Mountain Monday: The Inaugural Broken Arrow Skyrace

See that mountain top? Run to it.

By Meggan Wenbourne

The starting point of the Vertical K.

The starting point of the Vertical K.

I recently found myself at Squaw Valley Ski Resort outside of Lake Tahoe, California for a good ol’ fashioned footrace up the mountainside. This would mark my first race at elevation and having now completed it, I do not think it is going to be my last.

This race series is the type of event you would expect to see in states like Colorado and Wyoming. However, with the increasing popularity of trail running in the Sierra, the Broken Arrow Race Series made an incredible debut in this mountain community and seems to have been very well received.

Arriving at the village at Squaw, we were suddenly surrounded by giant mountains with snow still on their summits. With a rainstorm the morning of my race, I felt my confidence level dropping and felt more out of my league than when I had signed up three months ago.

I knew there would be snow, they told me to bring “traction devices,” but had I listened? No. I was feeling ill equipped at this point and already feeling slight side effects of being at elevation.

My warm up was brief (I am not a runner, so besides running back and forth a couple of times I had no idea what to do). We lined up at the base of the hill and as the whistle blew I realized I could not see the top.

The hill never ended, seriously, it just kept going. My lungs were protesting and were definitely the limiting factor in this race throughout the entire course. Ascending the mountainside, we found ourselves dodging falling rocks that people had unknowingly dislodged and gearing up for the first of several snow crossings. Course Marshalls were at every major obstacle and were welcoming and encouraging, which made me tired face light up.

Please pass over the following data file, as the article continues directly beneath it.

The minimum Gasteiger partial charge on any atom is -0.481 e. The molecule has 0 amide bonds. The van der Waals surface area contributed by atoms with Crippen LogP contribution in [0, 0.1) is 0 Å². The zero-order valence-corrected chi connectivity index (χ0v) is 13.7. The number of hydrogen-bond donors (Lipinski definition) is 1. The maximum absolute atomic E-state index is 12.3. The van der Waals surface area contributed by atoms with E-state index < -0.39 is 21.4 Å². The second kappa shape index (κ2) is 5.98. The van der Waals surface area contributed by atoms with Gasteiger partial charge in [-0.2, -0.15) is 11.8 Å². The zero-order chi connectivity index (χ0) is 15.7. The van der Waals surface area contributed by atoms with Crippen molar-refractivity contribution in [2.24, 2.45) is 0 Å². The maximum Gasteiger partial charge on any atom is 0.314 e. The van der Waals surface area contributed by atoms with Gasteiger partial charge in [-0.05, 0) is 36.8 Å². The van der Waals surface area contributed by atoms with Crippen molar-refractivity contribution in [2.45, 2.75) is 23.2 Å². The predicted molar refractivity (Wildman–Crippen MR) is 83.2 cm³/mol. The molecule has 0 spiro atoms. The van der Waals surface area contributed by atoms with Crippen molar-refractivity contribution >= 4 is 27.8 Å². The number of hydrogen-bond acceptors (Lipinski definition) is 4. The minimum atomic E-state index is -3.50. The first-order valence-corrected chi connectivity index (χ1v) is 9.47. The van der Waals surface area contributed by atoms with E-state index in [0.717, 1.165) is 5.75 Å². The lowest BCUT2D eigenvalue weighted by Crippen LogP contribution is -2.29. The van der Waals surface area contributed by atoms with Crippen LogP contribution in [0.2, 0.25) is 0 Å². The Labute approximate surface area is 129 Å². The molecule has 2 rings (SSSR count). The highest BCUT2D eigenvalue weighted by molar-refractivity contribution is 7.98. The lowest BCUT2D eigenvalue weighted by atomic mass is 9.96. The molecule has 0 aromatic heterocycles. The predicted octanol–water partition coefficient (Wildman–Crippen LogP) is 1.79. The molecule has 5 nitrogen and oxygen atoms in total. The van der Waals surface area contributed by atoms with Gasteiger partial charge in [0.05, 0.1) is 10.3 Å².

The snow portions were my favorite. Running in snow is hilarious and you feel like you are going to deck the entire time. I found the traction on my trainers to be just enough to get through the snow/talus fields and trudged onward and upward although never fully confident in my footing. My race had turned into a hike and I just wanted to finish.

The finale of the course was a spectacular traverse along the belly of one of the main peaks of Squaw. With a healthy serving of snow on one side and steep descent on the other, footing became increasingly important. I was by myself for a majority of the race and the last thing I wanted was to be hurt and stuck on the side of a snowy slope, so I chose my footing and headed for the summit.

The timers were enthusiastic and waiting with my arrowhead and my supportive better half somehow ended up on the summit to cheer me to the finish as well! Smiles all around and a victory beverage at the finish left me feeling accomplished and eager for new challenges.

To those thinking about entering a sky race: make sure you read up on it. There are incredible courses out there and eager organizers who can answer any questions you may have about the course or any potential prerequisites you may need to have under your belt.

The adventure is always there, you just have to find it.

The first of several snowy ascents (and descents).

The first of several snowy ascents (and descents).

The beginning portion of the traverse.

The beginning portion of the traverse.

A look back at the ridge top from the finish. No snow along the ridge thankfully.

A look back at the ridge top from the finish. No snow along the ridge thankfully.

Meg-IndiansMeggan Wenbourne is an avid climber, mountain biker and backpacker who works and plays in Santa Cruz, CA. She spends her time traveling to the mountains as often as possible to get lost in the pine trees and explore the granite rock of the Sierra Nevada range and has recently developed an obsession with the desert and its red rocks. When not away on an adventure, she can be found eating burritos and training at Pacific Edge Climbing Gym, riding amazing trails in the Santa Cruz Mountains or nestled away in her cozy tiny house with cookies and adventure reading.

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